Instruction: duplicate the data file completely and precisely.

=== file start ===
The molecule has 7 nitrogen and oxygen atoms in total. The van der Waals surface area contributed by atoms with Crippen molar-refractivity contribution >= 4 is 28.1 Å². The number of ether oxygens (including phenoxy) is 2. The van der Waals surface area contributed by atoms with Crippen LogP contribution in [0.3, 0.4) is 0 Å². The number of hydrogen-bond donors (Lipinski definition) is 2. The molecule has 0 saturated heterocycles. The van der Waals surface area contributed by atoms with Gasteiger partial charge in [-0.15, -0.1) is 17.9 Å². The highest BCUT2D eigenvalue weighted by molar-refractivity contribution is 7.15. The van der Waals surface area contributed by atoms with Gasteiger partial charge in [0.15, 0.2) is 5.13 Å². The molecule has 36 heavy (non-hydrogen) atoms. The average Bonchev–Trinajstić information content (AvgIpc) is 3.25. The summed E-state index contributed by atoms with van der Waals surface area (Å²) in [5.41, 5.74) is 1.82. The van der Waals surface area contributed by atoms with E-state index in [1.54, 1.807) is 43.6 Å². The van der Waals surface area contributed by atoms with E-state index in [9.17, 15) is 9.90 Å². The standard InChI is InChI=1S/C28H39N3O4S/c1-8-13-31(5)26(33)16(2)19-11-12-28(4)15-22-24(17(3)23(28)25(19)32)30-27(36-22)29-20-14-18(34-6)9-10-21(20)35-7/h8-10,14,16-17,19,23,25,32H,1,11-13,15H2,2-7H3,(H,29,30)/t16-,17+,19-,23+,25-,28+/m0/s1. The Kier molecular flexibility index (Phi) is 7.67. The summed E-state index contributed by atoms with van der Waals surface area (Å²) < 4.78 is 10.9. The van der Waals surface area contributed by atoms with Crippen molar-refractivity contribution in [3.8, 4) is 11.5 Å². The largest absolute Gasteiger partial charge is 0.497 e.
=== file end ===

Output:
The molecule has 7 nitrogen and oxygen atoms in total. The van der Waals surface area contributed by atoms with Crippen molar-refractivity contribution >= 4 is 28.1 Å². The number of ether oxygens (including phenoxy) is 2. The van der Waals surface area contributed by atoms with Crippen LogP contribution in [0.3, 0.4) is 0 Å². The number of hydrogen-bond donors (Lipinski definition) is 2. The molecule has 0 saturated heterocycles. The van der Waals surface area contributed by atoms with Gasteiger partial charge in [-0.15, -0.1) is 17.9 Å². The highest BCUT2D eigenvalue weighted by molar-refractivity contribution is 7.15. The van der Waals surface area contributed by atoms with Gasteiger partial charge in [0.15, 0.2) is 5.13 Å². The molecule has 36 heavy (non-hydrogen) atoms. The average Bonchev–Trinajstić information content (AvgIpc) is 3.25. The summed E-state index contributed by atoms with van der Waals surface area (Å²) in [5.41, 5.74) is 1.82. The van der Waals surface area contributed by atoms with E-state index in [1.54, 1.807) is 43.6 Å². The van der Waals surface area contributed by atoms with E-state index in [9.17, 15) is 9.90 Å². The standard InChI is InChI=1S/C28H39N3O4S/c1-8-13-31(5)26(33)16(2)19-11-12-28(4)15-22-24(17(3)23(28)25(19)32)30-27(36-22)29-20-14-18(34-6)9-10-21(20)35-7/h8-10,14,16-17,19,23,25,32H,1,11-13,15H2,2-7H3,(H,29,30)/t16-,17+,19-,23+,25-,28+/m0/s1. The Kier molecular flexibility index (Phi) is 7.67. The summed E-state index contributed by atoms with van der Waals surface area (Å²) < 4.78 is 10.9. The van der Waals surface area contributed by atoms with Crippen molar-refractivity contribution in [3.8, 4) is 11.5 Å². The largest absolute Gasteiger partial charge is 0.497 e.